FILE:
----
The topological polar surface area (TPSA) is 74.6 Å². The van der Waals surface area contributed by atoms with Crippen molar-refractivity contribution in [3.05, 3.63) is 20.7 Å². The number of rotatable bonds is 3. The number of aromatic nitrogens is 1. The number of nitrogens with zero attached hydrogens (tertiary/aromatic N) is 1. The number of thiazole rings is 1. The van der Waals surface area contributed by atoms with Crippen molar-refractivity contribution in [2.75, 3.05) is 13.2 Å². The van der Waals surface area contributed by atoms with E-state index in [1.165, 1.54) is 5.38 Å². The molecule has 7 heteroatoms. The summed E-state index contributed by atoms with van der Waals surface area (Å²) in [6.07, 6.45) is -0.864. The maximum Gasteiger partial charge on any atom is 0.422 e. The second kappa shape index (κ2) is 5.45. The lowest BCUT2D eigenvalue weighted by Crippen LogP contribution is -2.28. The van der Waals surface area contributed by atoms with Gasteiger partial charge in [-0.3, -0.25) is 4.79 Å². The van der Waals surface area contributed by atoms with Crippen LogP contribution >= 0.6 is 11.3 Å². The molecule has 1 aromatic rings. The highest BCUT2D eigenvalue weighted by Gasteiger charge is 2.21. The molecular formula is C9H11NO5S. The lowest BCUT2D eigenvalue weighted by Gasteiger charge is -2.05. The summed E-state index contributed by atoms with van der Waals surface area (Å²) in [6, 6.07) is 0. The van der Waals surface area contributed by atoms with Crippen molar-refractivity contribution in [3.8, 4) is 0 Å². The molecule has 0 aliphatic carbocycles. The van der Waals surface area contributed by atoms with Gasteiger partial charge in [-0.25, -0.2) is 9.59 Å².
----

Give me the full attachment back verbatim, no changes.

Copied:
The topological polar surface area (TPSA) is 74.6 Å². The van der Waals surface area contributed by atoms with Crippen molar-refractivity contribution in [3.05, 3.63) is 20.7 Å². The number of rotatable bonds is 3. The number of aromatic nitrogens is 1. The number of nitrogens with zero attached hydrogens (tertiary/aromatic N) is 1. The number of thiazole rings is 1. The van der Waals surface area contributed by atoms with Crippen molar-refractivity contribution in [2.75, 3.05) is 13.2 Å². The van der Waals surface area contributed by atoms with E-state index in [1.165, 1.54) is 5.38 Å². The molecule has 7 heteroatoms. The summed E-state index contributed by atoms with van der Waals surface area (Å²) in [6.07, 6.45) is -0.864. The maximum Gasteiger partial charge on any atom is 0.422 e. The second kappa shape index (κ2) is 5.45. The lowest BCUT2D eigenvalue weighted by Crippen LogP contribution is -2.28. The van der Waals surface area contributed by atoms with Gasteiger partial charge in [-0.3, -0.25) is 4.79 Å². The van der Waals surface area contributed by atoms with Crippen LogP contribution >= 0.6 is 11.3 Å². The molecule has 1 aromatic rings. The highest BCUT2D eigenvalue weighted by Gasteiger charge is 2.21. The molecular formula is C9H11NO5S. The lowest BCUT2D eigenvalue weighted by Gasteiger charge is -2.05. The summed E-state index contributed by atoms with van der Waals surface area (Å²) in [6, 6.07) is 0. The van der Waals surface area contributed by atoms with Crippen molar-refractivity contribution in [3.8, 4) is 0 Å². The molecule has 0 aliphatic carbocycles. The van der Waals surface area contributed by atoms with Gasteiger partial charge in [-0.25, -0.2) is 9.59 Å².